Sally | Oct 23, 2018 | 0
Choosing GCSE Options: Tips for Parents
Now that Flea is in her third year of senior school, she’s been asked to think about choosing her GCSE options.
As a parent, the first tip I can offer you is give yourself time. Because you need to fully experience that, “Oh my God, how is my baby choosing GCSEs already?”
It’s a lot.
Aside from that, my approach to Flea choosing her GCSE options has been similar to my approach to most parenting issues. That’s to say, I’m trying to respect while making life as happy as possible.
They’re Just GCSEs
I know GCSEs are important. It’s important that our children end up with good qualifications and lots of choices in life.
But they’re not the be-all and end-all.
In a recent conversation with my brother, I couldn’t remember how many GCSEs I have. Eleven? Twelve? Did I do German or French? Maybe I did both? It’s a mystery.
I tell Flea this story because I want her to understand that, one day, she won’t remember how many GCSEs she has.
Like many things in life, close up, GCSE options feel big and important and scary.
But in the overall scheme of things, it’s just another choice.
If you make a mistake, you’ll catch up later.
I did two GCSEs alongside my A-Levels (I didn’t have a boyfriend, and clearly had way too much spare time). My flatmates at uni both went to crammer schools over the summer to take GCSEs they’d missed at school.
Basically? Nothing is final. GCSE options are important, but they’re not THAT important.
These are not YOUR GCSE Options
As a Mum, I can advise Flea. I tell her grown-up, responsible things like
- If you know what you want to do/study later, make sure you choose those things now
- If you don’t know what you want to do later, try and cover the main bases (maths, english, science, language)
- Don’t make choices based on what your friends (or your parents) think
But it’s NOT my choice. I’m not the one going to be sitting in that classroom for the next two years. I won’t be taking those exams.
School Has Got Your Child’s Back
Most schools insist that children sit a core group of subjects – english, maths and science.
At Flea’s school it’s a bit broader. All children study three sciences, plus english literature. Children in the top sets (which includes Flea) also study Latin.
Meanwhile, everyone does PHSE, games and CCF (Combined Cadet Force).
The ‘options’ bit of the GCSE options only refers to four subjects. Regardless of Flea’s choices, I’m happy the basics are going to be covered.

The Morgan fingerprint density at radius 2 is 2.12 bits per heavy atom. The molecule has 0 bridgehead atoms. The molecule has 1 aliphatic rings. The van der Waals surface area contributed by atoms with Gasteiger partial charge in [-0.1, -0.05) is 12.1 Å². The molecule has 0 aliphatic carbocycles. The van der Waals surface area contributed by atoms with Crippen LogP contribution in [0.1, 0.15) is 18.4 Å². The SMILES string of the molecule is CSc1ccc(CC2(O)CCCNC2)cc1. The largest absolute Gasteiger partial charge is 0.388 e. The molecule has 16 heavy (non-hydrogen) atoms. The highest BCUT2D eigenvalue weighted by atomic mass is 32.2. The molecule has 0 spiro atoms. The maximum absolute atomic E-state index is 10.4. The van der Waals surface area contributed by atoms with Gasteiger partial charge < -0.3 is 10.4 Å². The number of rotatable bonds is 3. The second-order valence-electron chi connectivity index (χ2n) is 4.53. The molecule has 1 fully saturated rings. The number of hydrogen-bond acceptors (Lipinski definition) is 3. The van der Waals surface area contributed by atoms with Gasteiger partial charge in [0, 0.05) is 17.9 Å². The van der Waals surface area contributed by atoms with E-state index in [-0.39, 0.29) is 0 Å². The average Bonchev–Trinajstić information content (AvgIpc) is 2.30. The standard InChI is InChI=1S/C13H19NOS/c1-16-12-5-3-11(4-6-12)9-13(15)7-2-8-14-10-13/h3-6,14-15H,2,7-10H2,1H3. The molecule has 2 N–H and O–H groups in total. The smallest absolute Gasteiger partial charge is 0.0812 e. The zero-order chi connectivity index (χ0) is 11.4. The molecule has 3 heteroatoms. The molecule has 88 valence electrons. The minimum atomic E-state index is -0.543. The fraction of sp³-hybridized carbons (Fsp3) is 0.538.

GCSE Options Should Make Your Child Happy
Alongside getting a decent education, my #1 priority is Flea’s happiness.
If you’re going to sit a stupid number of exams and be under all sorts of pressure, at least do stuff you enjoy. So with Flea choosing her GCSE options, I say choose things you enjoy, and are interested in.
The only other advice I give Flea is to think about her natural abilities. Balance subjects that are interesting but a bit difficult with things you’re going to find you’re good at, without working TOO hard.
Exams are hard, and exam stress is a real risk for many of our youngsters. The last thing I want is for Flea to spend two years miserable, studying things she finds boring and difficult.
Flea’s GCSE Options
With very little guidance beyond, “Choose things you like and you’re good at,” Flea’s actually made some solid choices.
Flea’s first two GCSE options are history and french. These academic subjects will be balanced by photography. And finally, Flea would like to take RPE (Religion, Philosophical and Ethical Studies) which she loves studying now.
At the moment we’re not 100% sure what’s going to be possible within the timetable, so Flea has a back-up subject – business studies.
Both RPE and business studies seem great GCSE options to me. After all, you’ll never go far wrong learning about other faiths and philosophies, OR getting a basic grounding in money.
Overall, I hope that Flea isn’t too stressed by choosing her GCSE options. I don’t want her to feel like this is some enormous choice with life-long ramifications.
My nephew is the same age as Flea, and he has very set aptitudes and career goals. But Flea is, as yet, undecided. So I’m happy for her to follow her interests for now, and see where it takes her.
I’m not sure whether this is the best advice on helping kids choose GSCE options. But hopefully it will result in Flea being happy at school, and wanting to succeed.
I’d love to hear about your experiences of helping kids choose their GCSE options. Did you insist on specific subjects or offer advice? What GCSE options are your young people choosing, and how?
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